When the cover of Marcia Moody’s new biography of Kate entered the Twittersphere, I was excited to get my hands on a copy. The black and white close up portrait of Kate was a lovely change from other books on the Duchess of Cambridge, and it immediately caught my eye. My excitement immediately turned to disappointment when I learned that Kate: A Biography by Marcia Moody would not be hitting US bookstores until October 2013.
Luckily for me, I found myself in a Waterstones bookstore on Kings Road in London shortly after the book’s UK release. I plucked the glossy, hardcover book right off the front table where it was displayed, and happily handed over my twenty quid. Which is funny, because in America I would never spend twenty quid on a book (Amazon is my best friend!) I finally cracked open the book on my flight home from England, and therefore the first few pages are stained with tears.
I read Moody’s book over two weeks, curling up with it on lazy afternoons or picking up a chapter or two before bed. The narrative was not so imaginative as to feel fictional, but not so dry as to feel scholarly. It had an easy flow to it and was an overall enjoyable read. The very best part of the book was its narrative timeline. The book follows Kate’s life from the day Carole drives to the hospital to present, rarely-if-ever (I cannot remember a time when) straying from a strictly chronological story. The book makes no major, questionable, or provocative claims, but rather tells of Kate’s life thus far.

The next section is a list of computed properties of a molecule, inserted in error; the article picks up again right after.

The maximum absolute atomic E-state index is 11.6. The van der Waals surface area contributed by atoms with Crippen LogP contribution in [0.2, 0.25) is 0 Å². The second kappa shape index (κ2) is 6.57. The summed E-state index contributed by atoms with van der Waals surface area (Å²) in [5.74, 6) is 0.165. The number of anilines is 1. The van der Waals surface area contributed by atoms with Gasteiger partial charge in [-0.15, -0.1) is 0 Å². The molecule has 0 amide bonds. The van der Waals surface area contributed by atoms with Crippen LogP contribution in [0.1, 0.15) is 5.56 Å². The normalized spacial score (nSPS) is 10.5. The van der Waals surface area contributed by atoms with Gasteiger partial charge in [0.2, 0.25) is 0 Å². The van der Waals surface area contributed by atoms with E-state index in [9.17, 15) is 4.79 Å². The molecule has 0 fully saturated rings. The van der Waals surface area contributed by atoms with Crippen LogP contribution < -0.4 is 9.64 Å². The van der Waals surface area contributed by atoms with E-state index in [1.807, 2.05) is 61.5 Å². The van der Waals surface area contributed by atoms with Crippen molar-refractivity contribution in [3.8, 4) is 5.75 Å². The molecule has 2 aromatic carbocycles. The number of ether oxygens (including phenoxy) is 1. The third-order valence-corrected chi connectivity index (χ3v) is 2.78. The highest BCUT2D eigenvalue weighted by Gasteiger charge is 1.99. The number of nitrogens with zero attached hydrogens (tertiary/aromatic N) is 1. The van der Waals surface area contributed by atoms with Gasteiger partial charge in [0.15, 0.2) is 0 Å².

The author, Marcia Moody, was the royal correspondent for OK! Magazine (the UK publication) for two years, during the early days of Kate’s life as a royal. She covered the royal engagement and the royal wedding in 2010-2011. During this time, Moody became very knowledgeable on younger royals including William, Harry and Catherine. Her journalistic knowledge allowed her to write this biography on Kate.